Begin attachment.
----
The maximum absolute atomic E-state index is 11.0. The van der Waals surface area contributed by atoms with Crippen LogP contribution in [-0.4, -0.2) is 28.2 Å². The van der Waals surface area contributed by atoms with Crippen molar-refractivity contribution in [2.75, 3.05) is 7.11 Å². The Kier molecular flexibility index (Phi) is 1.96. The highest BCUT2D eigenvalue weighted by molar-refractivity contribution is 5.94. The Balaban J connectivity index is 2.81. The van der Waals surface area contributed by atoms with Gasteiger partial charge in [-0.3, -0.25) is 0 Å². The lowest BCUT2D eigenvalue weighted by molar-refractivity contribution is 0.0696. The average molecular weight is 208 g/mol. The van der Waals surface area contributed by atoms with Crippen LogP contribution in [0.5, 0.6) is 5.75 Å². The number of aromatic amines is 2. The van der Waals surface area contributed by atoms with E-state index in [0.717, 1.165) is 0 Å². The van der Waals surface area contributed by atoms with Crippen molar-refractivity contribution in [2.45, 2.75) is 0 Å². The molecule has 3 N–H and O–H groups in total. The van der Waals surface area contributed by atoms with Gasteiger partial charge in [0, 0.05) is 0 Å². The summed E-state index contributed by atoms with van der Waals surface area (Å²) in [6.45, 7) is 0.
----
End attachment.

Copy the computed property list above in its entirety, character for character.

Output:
The maximum absolute atomic E-state index is 11.0. The van der Waals surface area contributed by atoms with Crippen LogP contribution in [-0.4, -0.2) is 28.2 Å². The van der Waals surface area contributed by atoms with Crippen molar-refractivity contribution in [2.75, 3.05) is 7.11 Å². The Kier molecular flexibility index (Phi) is 1.96. The highest BCUT2D eigenvalue weighted by molar-refractivity contribution is 5.94. The Balaban J connectivity index is 2.81. The van der Waals surface area contributed by atoms with Gasteiger partial charge in [-0.3, -0.25) is 0 Å². The lowest BCUT2D eigenvalue weighted by molar-refractivity contribution is 0.0696. The average molecular weight is 208 g/mol. The van der Waals surface area contributed by atoms with Crippen LogP contribution in [0.5, 0.6) is 5.75 Å². The number of aromatic amines is 2. The van der Waals surface area contributed by atoms with E-state index in [0.717, 1.165) is 0 Å². The van der Waals surface area contributed by atoms with Crippen molar-refractivity contribution in [2.45, 2.75) is 0 Å². The molecule has 3 N–H and O–H groups in total. The van der Waals surface area contributed by atoms with Gasteiger partial charge in [0, 0.05) is 0 Å². The summed E-state index contributed by atoms with van der Waals surface area (Å²) in [6.45, 7) is 0.